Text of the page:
Drones for good
I have always been fascinated with exploring technology and finding ways to use it to solve challenges. This passion has pretty much defined my career and personal life.
Since founding Wirehive with James five years ago I’ve watched his passion for Search and Rescue growing. Our interests converged when Surrey Search & Rescue (SurSAR) started exploring the use of drones.
Having played with model aircraft and drones from a young age, the opportunity appealed to my inner-child as well as the parent side of my life. It really hit home how important SAR was as an organisation when I found out the team had been deployed to find a missing child. Being a parent myself I naturally imagined what would happen if my own daughter went missing and that’s when I decided to get involved.
Pioneering in Surrey
That was just over 12 months ago and since then I’ve focused my efforts on creating, building and training the first Search & Rescue drone team in the UK. Drones, or Remotely Piloted Aircraft Systems (RPAS), have now become a common sight on deployments in Surrey alongside our other specialist sections like, search dogs and water rescue boat teams.
The drones allow a much wider area to be covered during a Search and Rescue operation and enable accurate deployment of on-the-ground resources. By using a mixture of real-time downlink HD cameras for daytime searches as well as thermal imaging cameras at night the drones can help locate a missing person or at least isolate the correct area to focus the search.
Drone technology is advancing rapidly and using equipment and training that is compatible with a charity budget is challenging – but we’ve done it. Our current area for exploration is expanding our new capability to assist Surrey Fire & Rescue Service with aerial video support during heathland fires, large incidents and dangerous conditions.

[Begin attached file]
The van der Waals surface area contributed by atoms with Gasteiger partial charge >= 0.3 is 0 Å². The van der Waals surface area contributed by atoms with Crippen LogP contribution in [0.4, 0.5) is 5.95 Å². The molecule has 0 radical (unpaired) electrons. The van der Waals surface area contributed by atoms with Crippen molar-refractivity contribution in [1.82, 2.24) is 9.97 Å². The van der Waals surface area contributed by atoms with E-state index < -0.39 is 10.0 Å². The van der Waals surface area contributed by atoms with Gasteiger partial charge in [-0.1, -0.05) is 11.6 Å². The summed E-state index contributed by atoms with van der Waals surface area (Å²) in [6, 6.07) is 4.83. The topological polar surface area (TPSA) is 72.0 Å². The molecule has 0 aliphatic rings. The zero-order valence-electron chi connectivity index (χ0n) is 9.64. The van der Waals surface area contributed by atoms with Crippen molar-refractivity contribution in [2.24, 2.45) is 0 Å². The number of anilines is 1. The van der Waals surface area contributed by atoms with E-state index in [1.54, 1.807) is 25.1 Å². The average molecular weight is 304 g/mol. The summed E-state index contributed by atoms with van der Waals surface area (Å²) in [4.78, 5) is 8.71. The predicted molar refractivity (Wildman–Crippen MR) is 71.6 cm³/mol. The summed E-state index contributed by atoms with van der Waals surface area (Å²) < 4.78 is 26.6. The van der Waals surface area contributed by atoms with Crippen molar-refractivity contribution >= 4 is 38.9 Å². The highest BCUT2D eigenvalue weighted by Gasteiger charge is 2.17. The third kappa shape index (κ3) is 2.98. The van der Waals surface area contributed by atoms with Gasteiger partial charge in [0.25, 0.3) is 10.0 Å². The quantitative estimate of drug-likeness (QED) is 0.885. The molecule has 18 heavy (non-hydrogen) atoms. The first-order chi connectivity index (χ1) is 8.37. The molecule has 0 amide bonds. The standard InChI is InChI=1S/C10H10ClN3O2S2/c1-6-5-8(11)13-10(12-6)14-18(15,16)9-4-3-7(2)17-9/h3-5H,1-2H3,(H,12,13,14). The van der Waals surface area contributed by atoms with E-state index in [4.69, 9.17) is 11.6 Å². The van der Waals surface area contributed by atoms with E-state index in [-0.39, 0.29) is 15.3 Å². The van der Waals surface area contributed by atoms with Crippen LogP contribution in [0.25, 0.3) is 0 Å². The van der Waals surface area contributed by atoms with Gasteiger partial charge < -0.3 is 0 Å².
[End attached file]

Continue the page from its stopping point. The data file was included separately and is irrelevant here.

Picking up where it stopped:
On the back of introducing drone capability within SurSAR I have been invited to be the National Lead on RPAS for Lowland Rescue, the organisation setting the standards for non-mountainous Search & Rescue in the UK. My next challenge in SAR is rolling out standards for other SAR teams to build their own RPAS teams as well as exploring emerging drone technology and its applicability. I am collaborating with UAVAir a leading UK training company, to build a qualification to fit this need. Last weekend Wirehive played host to the first intake of pilots on a specially developed CAA accredited qualification targeted at Search & Rescue. We believe this course is the first of its kind worldwide.
In addition to the personal satisfaction I got working with innovative and useful technology to support a valuable local voluntary service, I was particularly gratified by the support from the wider Wirehive team. This included building prototype drone platforms, software development, even simulating missing people in training exercises. This combined interest in RPAS has been maintained in the form of the Wirehive Drone Club. Sharing this with my colleagues and being able to encourage technical development for good within the business is a source of enormous pride.
If you want to know more about how we’re using RPAS in SurSAR or fancy challenging the Wirehive team to a drone race get in touch!